'Dunkirk' Review: Intensely Dramatic and Moving, It's Already an Oscar Frontrunner
It is made in hyper-realistic fashion and with such intensity that it leaves most other recent Second World War movies looking very insipid by comparison
The Independent, 19 July 2017
“All we did was survive,” one traumatised British soldier mumbles toward the end of Christopher Nolan’s superb new film. He’s bashful and ashamed at being treated back at home like a hero after a defeat. “Survival is enough,” he’s reassured.
Nolan, who wrote and produced as well as directed Dunkirk, has made an intensely dramatic and moving film about what Winston Churchill called “a colossal military disaster.” He has managed to combine the epic and the intimate. We are a long way from next year’s Oscars but Dunkirk must surely already be a frontrunner.
This is a juddering, nerve-fraying movie to sit through. Nolan doesn’t skimp from showing the blind terror and helplessness of the 400,000 British soldiers stranded on the beach in the summer of 1940, seemingly abandoned, as German planes bomb them, picking them off like “fish in a barrel.”
The sound editing (a cacophonous symphony of explosions and gunfire) and Hans Zimmer’s pounding, disorienting electronic soundtrack induce a sense of extreme anxiety. However, the film also has moments of surprising grace and lyricism, not least when we see Spitfires powered by their Rolls Royce Merlin engines soaring through the air or when the flotilla of tiny boats finally reaches the stricken soldiers.
The filmmakers have gone to extraordinary lengths to portray the Dunkirk evacuation in as realistic a fashion as possible. At the same time, the film has a mythic dimension. Amid the suffering and squalor, it showcases the quiet heroism of pilots, sailors, soldiers and civilians alike.
There’s a very British restraint and understatement about many of the characters, Even in the face of terror and bereavement, they try keep their emotions in check. It’s typical of Nolan’s approach that Churchill’s “We shall fight on the beaches” speech isn’t heard directly. (Instead, a solider reads it from a newspaper.)
Older figures like naval Commander Bolt (Kenneth Branagh) or amateur sailor Mr Dawson (Mark Rylance) make it a point of principle not to betray any sign of grief, frustration or fear. The younger figures are less phlegmatic. Desperate to survive, they show selfishness and cowardice as well as courage.
This is an ensemble piece with a huge cast. Nolan edits in quickfire fashion, intercutting constantly between the stories of the soldiers, the RAF pilots and of Mr Dawson on his boat chugging toward Dunkirk. We have different perspectives (from land, air and sea) and different time frames.
One Direction’s Harry Styles was an unlikely piece of casting (we’re a long way from the world of boy bands) but makes a creditable debut as a young private who will go to extreme lengths to stay alive. Tom Hardy has one of the most prominent roles as an RAF pilot in a dogfight against the Luftwaffe but we see even less of his face here than when he played the masked and disfigured arch villain Bane in 'The Dark Knight Rises'.
Branagh and Rylance rekindle memories of actors like John Mills and Bernard Miles in old British war movies. Their stoicism is contrasted with the neurotic energy of the younger actors, notably Fionn Whitehead as Tommy, the British army private desperately looking for a way off the beach. Then, there is the haunted, shell-shocked officer, played by Nolan regular Cillian Murphy, forced to head back in the direction of the carnage he has just managed to escape.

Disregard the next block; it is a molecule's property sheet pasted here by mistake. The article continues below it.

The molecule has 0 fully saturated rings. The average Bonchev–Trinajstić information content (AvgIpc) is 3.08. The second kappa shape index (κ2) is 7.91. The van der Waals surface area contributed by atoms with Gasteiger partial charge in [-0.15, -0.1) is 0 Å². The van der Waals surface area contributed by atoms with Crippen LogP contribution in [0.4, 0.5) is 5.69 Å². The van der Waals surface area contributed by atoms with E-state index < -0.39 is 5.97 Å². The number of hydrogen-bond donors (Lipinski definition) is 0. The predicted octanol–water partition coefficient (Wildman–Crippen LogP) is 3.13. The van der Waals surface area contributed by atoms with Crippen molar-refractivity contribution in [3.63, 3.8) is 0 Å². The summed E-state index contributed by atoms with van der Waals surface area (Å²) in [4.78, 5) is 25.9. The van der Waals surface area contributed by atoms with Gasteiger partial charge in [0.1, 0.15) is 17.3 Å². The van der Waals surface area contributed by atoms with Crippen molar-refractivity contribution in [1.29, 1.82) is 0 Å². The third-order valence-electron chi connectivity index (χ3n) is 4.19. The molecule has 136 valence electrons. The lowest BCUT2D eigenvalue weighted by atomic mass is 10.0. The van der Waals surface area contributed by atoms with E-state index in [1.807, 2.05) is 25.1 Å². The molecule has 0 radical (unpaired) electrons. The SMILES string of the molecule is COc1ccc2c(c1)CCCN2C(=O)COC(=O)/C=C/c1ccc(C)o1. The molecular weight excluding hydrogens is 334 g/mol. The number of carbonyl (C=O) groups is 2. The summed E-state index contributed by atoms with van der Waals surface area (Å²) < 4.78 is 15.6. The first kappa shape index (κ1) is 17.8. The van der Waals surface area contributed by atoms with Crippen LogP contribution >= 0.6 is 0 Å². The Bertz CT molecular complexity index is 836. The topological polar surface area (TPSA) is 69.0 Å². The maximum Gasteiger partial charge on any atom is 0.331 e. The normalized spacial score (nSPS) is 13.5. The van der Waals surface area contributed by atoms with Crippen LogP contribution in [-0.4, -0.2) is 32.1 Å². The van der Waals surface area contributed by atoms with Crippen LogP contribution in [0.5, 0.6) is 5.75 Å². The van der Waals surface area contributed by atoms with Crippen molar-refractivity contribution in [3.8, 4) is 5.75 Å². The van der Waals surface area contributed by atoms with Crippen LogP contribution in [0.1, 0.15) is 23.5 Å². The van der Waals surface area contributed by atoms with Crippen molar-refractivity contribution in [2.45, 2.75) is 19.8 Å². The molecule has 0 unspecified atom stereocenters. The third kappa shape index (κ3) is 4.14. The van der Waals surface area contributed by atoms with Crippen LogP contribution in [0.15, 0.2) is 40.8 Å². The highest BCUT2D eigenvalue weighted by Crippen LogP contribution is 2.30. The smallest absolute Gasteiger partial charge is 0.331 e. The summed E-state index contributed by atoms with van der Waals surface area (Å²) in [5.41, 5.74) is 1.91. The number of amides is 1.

Much of the imagery has a surrealistic quality. As the film opens, a few British soldiers are alone on the empty streets of Dunkirk as Nazi propaganda leaflets rain down on them like confetti, telling them they are surrounded. The only way out is by sea.
We hardly see the Germans at all, only their planes as they swoop down to bomb the soldiers. There’s a wonderfully eerie moment in which a soldier wanders out from the town (which seems all but empty) out onto the beach and suddenly sees the hundreds of thousands of soldiers from the British Expeditionary Force.
Nolan throws in cut-aways to shots of abandoned tin helmets on the sand or of rifles leaned up against a wall with no sign of their owners or of hundreds of life jackets being loaded onto boats back home in British ports.
There are dead men on the beach. Some of their colleagues try to bury them beneath the sand. The tension comes from the soldiers’ wait for “deliverance” that may never come. Individual episodes play like self-contained mini dramas.
For example, Nolan homes in on the plight of an RAF pilot who crash lands at sea, whose Spitfire is sinking but who can’t get out of his cockpit or that of the soldiers who hide out in a trawler that has run aground, praying that the tide will turn and take them out to sea.
We’re so used to big budget superhero movies in which the protagonists rescue themselves and others with their own special powers. Dunkirk is refreshing precisely because of the helplessness of its protagonists.
As the intertitles at the start of the film explain, they’re hoping for a miracle. No individual can save them. The only real chance lies in what later came to be known as the “Dunkirk spirit,” namely a bloody-minded determination to stick together and not to give up.
Compared to some of Nolan’s earlier features like 'Inception' or 'Interstellar', 'Dunkirk' is relatively strait-laced. There are no dreams within dreams or time-travelling voyages through space here. Plot-wise, it is very predictable.
What the film demonstrates, though, is the director’s Stanley Kubrick-like drive and perfectionism. It is made in hyper-realistic fashion and with such intensity that it leaves most other recent Second World War movies looking very insipid by comparison.
Dunkirk hits UK cinemas 21 July.